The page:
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Genomics. 2006 Dec;88(6):706-710. doi: 10.1016/j.ygeno.2006.08.009. Epub 2006 Sep 28.

Designing new microsatellite markers for linkage and population genetic analyses in rhesus macaques and other nonhuman primates.

Author information

1
Department of Genetics, Southwest Foundation for Biomedical Research, P.O. Box 760549, San Antonio, TX 78227, USA.
2
Baylor College of Medicine, Houston, TX 77030, USA.
3
Oregon National Primate Research Center, Beaverton, OR 97006, USA.
4
Department of Genetics, Southwest Foundation for Biomedical Research, P.O. Box 760549, San Antonio, TX 78227, USA; Southwest National Primate Research Center, San Antonio, TX 78227, USA. Electronic address: jrogers@darwin.sfbr.org.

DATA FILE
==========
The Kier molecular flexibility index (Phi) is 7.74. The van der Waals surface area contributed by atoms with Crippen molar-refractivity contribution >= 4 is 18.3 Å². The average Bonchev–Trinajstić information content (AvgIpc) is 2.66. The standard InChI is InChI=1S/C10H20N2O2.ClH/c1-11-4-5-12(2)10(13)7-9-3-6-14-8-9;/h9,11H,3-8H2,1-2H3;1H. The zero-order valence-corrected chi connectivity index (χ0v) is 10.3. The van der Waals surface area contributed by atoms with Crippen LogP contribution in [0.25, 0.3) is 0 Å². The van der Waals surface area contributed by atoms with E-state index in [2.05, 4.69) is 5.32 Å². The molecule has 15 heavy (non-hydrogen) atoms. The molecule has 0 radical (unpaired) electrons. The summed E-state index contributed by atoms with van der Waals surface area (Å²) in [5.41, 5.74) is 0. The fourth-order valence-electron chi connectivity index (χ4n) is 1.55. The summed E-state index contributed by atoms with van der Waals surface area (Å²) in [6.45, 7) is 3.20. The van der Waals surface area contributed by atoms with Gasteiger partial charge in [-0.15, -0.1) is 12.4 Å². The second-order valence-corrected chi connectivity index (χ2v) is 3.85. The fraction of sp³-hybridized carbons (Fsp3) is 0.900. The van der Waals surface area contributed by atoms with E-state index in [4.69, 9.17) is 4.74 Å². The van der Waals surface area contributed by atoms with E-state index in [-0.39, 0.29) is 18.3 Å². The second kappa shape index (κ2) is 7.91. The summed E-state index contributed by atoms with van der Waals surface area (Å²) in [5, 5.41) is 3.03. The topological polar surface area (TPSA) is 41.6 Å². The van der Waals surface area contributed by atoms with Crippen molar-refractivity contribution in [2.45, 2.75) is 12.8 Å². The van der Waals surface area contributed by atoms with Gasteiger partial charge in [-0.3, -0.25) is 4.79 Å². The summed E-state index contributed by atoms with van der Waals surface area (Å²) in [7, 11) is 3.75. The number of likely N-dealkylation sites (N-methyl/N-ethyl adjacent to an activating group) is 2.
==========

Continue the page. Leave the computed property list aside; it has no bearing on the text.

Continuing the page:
Abstract

Identification of polymorphic microsatellite loci in nonhuman primates is useful for various biomedical and evolutionary studies of these species. Prior methods for identifying microsatellites in nonhuman primates are inefficient. We describe a new strategy for marker development that uses the available whole genome sequence for rhesus macaques. Fifty-four novel rhesus-derived microsatellites were genotyped in large pedigrees of rhesus monkeys. Linkage analysis was used to place 51 of these loci into the existing rhesus linkage map. In addition, we find that microsatellites identified this way are polymorphic in other Old World monkeys such as baboons. This approach to marker development is more efficient than previous methods and produces polymorphisms with known locations in the rhesus genome assembly. Finally, we propose a nomenclature system that can be used for rhesus-derived microsatellites genotyped in any species or for novel loci derived from the genome sequence of any nonhuman primate.

PMID:
17010566
DOI:
10.1016/j.ygeno.2006.08.009
[Indexed for MEDLINE]
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